Thursday, March 29, 2012

The Waiting is the Hardest Part

I've been doing a lot of talking about "the wait" lately.  As we inch closer and closer to our entrance into the "waiting families" book at Lutheran Social Services, there are lots of questions about what that means for us.  It doesn't mean that we now have a timeline on when we'll get a baby, we're not in a queue that will receive babies in order.  Basically, it only means that we will broaden our outreach significantly and in a way that we know is effective.  We started out at #30 on this waiting list six months ago.  That means that in the last 6 months, 30 people have come out of the book.  We don't know the circumstances behind the people leaving the book, but it's safe to assume that at least the majority of them matched with a birth mother and are no longer actively outreaching.  This bodes very well for us - that's a lot of turnover so we're hoping it means good things ahead for us.

I read an article on "the wait" this morning and it really rang true for me.  The article - which can be found here - listed the benefits of "the wait".  I think this is a really neat perspective.  I am the kind of person who always looks for the greater meaning behind things.  I believe that most life situations are intended to teach you something - either about yourself, or about the world.  I can look back at some of the hardest times in my life and see that those times were usually periods tremendous growth for me, and sometimes, if I'm lucky - I can see that there was great beauty in those times as well.  So I like to think about what this is going to look like in hindsight.  Here is some of what the article mentions:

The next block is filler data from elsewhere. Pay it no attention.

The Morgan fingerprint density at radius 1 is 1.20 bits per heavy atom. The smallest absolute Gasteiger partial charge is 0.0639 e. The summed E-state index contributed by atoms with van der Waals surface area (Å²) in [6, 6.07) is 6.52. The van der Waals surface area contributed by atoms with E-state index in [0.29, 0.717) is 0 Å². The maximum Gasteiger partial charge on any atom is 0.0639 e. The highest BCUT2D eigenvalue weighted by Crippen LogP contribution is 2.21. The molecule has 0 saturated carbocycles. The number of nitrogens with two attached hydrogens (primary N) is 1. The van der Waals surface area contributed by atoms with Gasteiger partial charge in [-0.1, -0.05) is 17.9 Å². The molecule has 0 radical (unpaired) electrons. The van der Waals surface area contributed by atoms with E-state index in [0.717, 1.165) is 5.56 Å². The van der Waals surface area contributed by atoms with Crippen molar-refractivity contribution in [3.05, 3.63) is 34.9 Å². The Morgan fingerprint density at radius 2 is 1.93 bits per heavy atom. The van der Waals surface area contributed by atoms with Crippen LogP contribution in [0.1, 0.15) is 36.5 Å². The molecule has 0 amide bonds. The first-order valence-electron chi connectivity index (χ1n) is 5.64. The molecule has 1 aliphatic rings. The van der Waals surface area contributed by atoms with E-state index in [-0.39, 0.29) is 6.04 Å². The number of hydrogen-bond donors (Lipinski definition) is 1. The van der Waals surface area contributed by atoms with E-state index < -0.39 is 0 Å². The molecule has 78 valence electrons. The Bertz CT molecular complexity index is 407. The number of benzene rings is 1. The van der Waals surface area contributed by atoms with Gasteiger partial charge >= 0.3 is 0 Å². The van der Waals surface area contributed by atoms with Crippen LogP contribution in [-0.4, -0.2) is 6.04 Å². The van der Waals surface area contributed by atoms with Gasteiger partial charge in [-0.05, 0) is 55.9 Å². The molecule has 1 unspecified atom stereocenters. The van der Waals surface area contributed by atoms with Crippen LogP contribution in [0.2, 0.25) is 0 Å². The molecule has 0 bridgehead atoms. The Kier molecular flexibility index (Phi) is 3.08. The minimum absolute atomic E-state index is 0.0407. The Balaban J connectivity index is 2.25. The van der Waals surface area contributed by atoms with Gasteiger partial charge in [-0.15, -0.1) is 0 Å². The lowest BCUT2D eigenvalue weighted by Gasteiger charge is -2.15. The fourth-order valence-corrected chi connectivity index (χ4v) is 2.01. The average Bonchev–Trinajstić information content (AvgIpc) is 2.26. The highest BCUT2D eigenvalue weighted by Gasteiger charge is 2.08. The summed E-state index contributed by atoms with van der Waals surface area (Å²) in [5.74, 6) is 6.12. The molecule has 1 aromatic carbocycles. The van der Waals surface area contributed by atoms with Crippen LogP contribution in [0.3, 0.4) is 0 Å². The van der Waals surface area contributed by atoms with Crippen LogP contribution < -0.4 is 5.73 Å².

Waiting has taught you to be more patient.Open adoption isn’t about instant gratification. It’s about waiting it out until the right opportunity comes along and then jumping on it before it slips away. What they say is true: good things really do come to those who wait.

I can only hope that this is the case.  Patience has not always been my strong suit.  I like to take action and struggle to sit and wait.  There's no question that this entire experience has been a lesson on learning how to wait gracefully.  Todd is better at this than I am, I think but there should be no question that we're learning more about patience now than we ever thought we'd experience (pre-children, anyway)!

It’s made you more appreciative.